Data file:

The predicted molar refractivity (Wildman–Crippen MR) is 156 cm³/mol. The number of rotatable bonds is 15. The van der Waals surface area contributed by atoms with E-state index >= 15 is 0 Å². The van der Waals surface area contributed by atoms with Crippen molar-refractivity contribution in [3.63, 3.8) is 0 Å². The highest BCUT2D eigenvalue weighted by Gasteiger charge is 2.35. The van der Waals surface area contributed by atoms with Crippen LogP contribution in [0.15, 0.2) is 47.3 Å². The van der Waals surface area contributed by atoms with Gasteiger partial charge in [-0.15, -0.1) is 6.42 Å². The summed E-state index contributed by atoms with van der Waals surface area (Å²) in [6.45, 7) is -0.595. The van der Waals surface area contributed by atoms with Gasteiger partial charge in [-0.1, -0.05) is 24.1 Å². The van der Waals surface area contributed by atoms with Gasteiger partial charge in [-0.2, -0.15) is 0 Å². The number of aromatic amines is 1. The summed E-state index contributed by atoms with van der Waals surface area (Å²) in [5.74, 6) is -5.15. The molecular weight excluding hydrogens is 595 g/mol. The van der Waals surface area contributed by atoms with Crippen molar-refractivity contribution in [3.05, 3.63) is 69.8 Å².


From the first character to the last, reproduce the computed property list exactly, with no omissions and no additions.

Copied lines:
The predicted molar refractivity (Wildman–Crippen MR) is 156 cm³/mol. The number of rotatable bonds is 15. The van der Waals surface area contributed by atoms with E-state index >= 15 is 0 Å². The van der Waals surface area contributed by atoms with Crippen molar-refractivity contribution in [3.63, 3.8) is 0 Å². The highest BCUT2D eigenvalue weighted by Gasteiger charge is 2.35. The van der Waals surface area contributed by atoms with Crippen LogP contribution in [0.15, 0.2) is 47.3 Å². The van der Waals surface area contributed by atoms with Gasteiger partial charge in [-0.15, -0.1) is 6.42 Å². The summed E-state index contributed by atoms with van der Waals surface area (Å²) in [6.45, 7) is -0.595. The van der Waals surface area contributed by atoms with Gasteiger partial charge in [-0.1, -0.05) is 24.1 Å². The van der Waals surface area contributed by atoms with Gasteiger partial charge in [-0.2, -0.15) is 0 Å². The number of aromatic amines is 1. The summed E-state index contributed by atoms with van der Waals surface area (Å²) in [5.74, 6) is -5.15. The molecular weight excluding hydrogens is 595 g/mol. The van der Waals surface area contributed by atoms with Crippen molar-refractivity contribution in [3.05, 3.63) is 69.8 Å².